A Look at the Past, Present, and Future of the Industry
Each month, Behind the Seams explores a different aspect of the sewn products industry. For October, we're looking at the past, present, and future of the industry.
This special edition of SPESA Speaks was penned by SPESA Chairwoman Nina McCormack.
At the beginning of this year, the SPESA Board of Directors and Events Committee sat down to discuss the 2020 Executive Conference. We talked about the issues facing this industry at the time, the fact that the event would be held just one week before the U.S. presidential elections, and our excitement to celebrate SPESA’s 30th anniversary. From there, it became obvious that the conference should tie all of those things together. We would spend our two days in Boston gathering with good company, reflecting on the past, talking about the present, and looking ahead to the future.
We aren’t going to make it to Boston this year, as I’m sure you’ve guessed. But we are dedicating this month’s Behind the Seams issues to exploring the past, present, and future of the sewn products industry, something I feel is well-timed as our industry faces new challenges.
We also look forward to bringing people together virtually in lieu of a live event. The Virtual Executive Conference (October 29-30) will aim to capture the same quality of content that industry professionals, including myself, have come to expect from SPESA events over the years. It is my hope that you’ll join us and raise a virtual glass to the legacy of this established and esteemed organization.
As I think of SPESA’s 30th anniversary, I find myself reflecting on my own time in the industry. It was a journey that started in Germany with Dürkopp Adler in 1996, and eventually brought me to Atlanta in 2004 when I took the position of President and CEO of Dürkopp Adler America, Inc. (now DAP America, Inc.). My new role in Atlanta differed from my work in Germany, presenting both challenges and opportunities to learn and adapt quickly. But it also opened a door to a brand-new industry community that welcomed me with open arms and introduced me to people I still consider mentors and friends today.
Many of those people I met through SPESA. In the spring of 2005, my predecessor encouraged me to attend the SPESA Annual Meeting — an event I have looked forward to every year since. Not only did that meeting (now called the Executive Conference) offer the latest and greatest in sewn products industry education, it also provided ample opportunities to network, have some fun, and connect with fellow industry professionals. It was a comradery like no other.
When I reflect on how the industry has evolved over the past 20+ years, that commitment to comradery has not changed. I recognize the fundamental principles remain the same: a dedication to good work, good people, and good products. It is this solid foundation that has laid the groundwork for the industry to be able to adapt to new trends. Throughout the years, we have seen the adoption of more automation and made-to-order technologies designed to keep up with the changing markets and consumer demands.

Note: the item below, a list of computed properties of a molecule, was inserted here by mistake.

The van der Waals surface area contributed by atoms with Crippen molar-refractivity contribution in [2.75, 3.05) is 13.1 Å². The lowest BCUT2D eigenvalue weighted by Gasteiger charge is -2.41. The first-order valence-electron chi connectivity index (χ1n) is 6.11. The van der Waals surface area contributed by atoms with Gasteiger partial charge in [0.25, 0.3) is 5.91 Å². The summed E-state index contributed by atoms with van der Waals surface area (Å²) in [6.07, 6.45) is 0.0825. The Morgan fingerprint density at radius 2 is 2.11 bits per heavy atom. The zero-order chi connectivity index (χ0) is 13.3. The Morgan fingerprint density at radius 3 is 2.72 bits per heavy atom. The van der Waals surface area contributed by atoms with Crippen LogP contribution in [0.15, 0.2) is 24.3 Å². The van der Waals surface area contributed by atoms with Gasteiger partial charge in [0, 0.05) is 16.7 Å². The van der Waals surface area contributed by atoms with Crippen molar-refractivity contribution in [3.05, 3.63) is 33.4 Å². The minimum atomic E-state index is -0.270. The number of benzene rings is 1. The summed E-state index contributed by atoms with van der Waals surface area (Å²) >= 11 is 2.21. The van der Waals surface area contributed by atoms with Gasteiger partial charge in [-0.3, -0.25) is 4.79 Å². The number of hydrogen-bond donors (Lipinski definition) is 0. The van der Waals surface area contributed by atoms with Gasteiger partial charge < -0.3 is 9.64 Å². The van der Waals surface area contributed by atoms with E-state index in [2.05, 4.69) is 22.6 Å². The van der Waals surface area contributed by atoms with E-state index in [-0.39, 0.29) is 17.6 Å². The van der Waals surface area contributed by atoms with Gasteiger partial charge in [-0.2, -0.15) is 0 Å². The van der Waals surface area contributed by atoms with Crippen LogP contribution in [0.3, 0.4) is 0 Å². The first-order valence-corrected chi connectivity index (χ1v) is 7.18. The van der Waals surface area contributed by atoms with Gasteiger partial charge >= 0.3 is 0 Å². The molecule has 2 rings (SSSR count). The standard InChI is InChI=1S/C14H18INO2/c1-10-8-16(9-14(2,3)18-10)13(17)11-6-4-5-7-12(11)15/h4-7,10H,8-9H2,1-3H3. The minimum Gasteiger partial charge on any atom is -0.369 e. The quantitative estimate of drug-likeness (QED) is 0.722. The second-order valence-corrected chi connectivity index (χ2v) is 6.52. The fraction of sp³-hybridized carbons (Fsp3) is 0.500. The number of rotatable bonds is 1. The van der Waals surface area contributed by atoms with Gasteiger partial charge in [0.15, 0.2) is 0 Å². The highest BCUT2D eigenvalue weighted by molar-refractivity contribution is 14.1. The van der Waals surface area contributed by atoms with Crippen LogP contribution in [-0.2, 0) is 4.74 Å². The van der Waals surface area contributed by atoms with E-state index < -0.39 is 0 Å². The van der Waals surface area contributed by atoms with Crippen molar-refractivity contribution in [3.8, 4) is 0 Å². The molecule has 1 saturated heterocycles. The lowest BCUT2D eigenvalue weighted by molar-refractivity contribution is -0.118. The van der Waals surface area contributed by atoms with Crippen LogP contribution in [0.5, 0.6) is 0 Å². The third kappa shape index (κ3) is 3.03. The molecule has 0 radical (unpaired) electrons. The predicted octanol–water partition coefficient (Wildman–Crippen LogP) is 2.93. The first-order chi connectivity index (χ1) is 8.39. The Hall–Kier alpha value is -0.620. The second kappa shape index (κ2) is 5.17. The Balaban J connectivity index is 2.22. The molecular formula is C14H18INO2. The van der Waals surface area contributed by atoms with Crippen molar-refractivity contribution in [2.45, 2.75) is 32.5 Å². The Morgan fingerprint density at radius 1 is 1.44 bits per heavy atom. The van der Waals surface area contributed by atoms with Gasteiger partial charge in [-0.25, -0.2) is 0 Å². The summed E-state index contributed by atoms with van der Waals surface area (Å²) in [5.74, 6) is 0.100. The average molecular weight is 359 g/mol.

I genuinely believe the industry’s commitment to its people and ability to adapt to a changing world is what allowed for the quick pivot in production lines during this era of Covid-19. In just a matter of weeks I witnessed DAP America, Inc., along with other businesses in the industry, come together, identify resources, and transition to the production of personal protective equipment (PPE). As challenging as these last few months have been, I have been captivated by how the industry has been able to take a difficult situation and turn it into something productive.
Watching the industry come together during such a challenging time gives me great hope for the future. I look forward to seeing how it continues to embrace the trends of modernization and automation, while maintaining the fundamental principles I spoke of earlier. It is also my hope that as the industry enters its next chapter it will embrace and foster environments that see more women and people of color in roles of leadership. I am a firm believer that a diverse workforce is key to a company’s continued success and growth.
Having been in Atlanta for just over 15 years now, it is also important for me to see that the U.S. continues to remain competitive among some of the major manufacturing markets around the world. The rapid increase in domestic PPE production over the last few months gives me confidence that the U.S. has reignited a new flame and will be a force in the industry for decades to come.
As generational shifts occur and new consumer and industry trends emerge, it is one of my greatest hopes to see the work of my peers and predecessors continue to be recognized and celebrated. And may we someday soon gather once more (ideally at a SPESA event!) to share stories about the past, cherish the present, and seek solutions to prevail in the future. For anyone reading this, I hope you’ll join me.
Nina McCormack is the Vice President and CFO of DAP America, Inc. She is also the Chairwoman of SPESA’s Board of Directors, a role she has held since 2019.